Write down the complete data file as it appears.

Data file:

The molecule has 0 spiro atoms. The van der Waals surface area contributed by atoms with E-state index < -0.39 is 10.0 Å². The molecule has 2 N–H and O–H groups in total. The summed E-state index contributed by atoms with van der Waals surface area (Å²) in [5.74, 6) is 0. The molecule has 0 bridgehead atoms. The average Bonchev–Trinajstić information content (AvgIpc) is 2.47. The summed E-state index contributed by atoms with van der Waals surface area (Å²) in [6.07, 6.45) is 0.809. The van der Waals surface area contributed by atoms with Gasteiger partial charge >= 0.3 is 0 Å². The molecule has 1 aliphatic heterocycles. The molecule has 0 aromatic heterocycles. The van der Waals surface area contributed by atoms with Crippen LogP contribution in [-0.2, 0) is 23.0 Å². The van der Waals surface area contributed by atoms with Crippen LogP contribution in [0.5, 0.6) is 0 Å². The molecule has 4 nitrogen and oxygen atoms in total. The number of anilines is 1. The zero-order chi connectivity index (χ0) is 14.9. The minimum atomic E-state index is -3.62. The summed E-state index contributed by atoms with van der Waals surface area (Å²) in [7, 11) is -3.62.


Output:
The molecule has 0 spiro atoms. The van der Waals surface area contributed by atoms with E-state index < -0.39 is 10.0 Å². The molecule has 2 N–H and O–H groups in total. The summed E-state index contributed by atoms with van der Waals surface area (Å²) in [5.74, 6) is 0. The molecule has 0 bridgehead atoms. The average Bonchev–Trinajstić information content (AvgIpc) is 2.47. The summed E-state index contributed by atoms with van der Waals surface area (Å²) in [6.07, 6.45) is 0.809. The van der Waals surface area contributed by atoms with Gasteiger partial charge >= 0.3 is 0 Å². The molecule has 1 aliphatic heterocycles. The molecule has 0 aromatic heterocycles. The van der Waals surface area contributed by atoms with Crippen LogP contribution in [-0.2, 0) is 23.0 Å². The van der Waals surface area contributed by atoms with Crippen LogP contribution in [0.5, 0.6) is 0 Å². The molecule has 4 nitrogen and oxygen atoms in total. The number of anilines is 1. The zero-order chi connectivity index (χ0) is 14.9. The minimum atomic E-state index is -3.62. The summed E-state index contributed by atoms with van der Waals surface area (Å²) in [7, 11) is -3.62.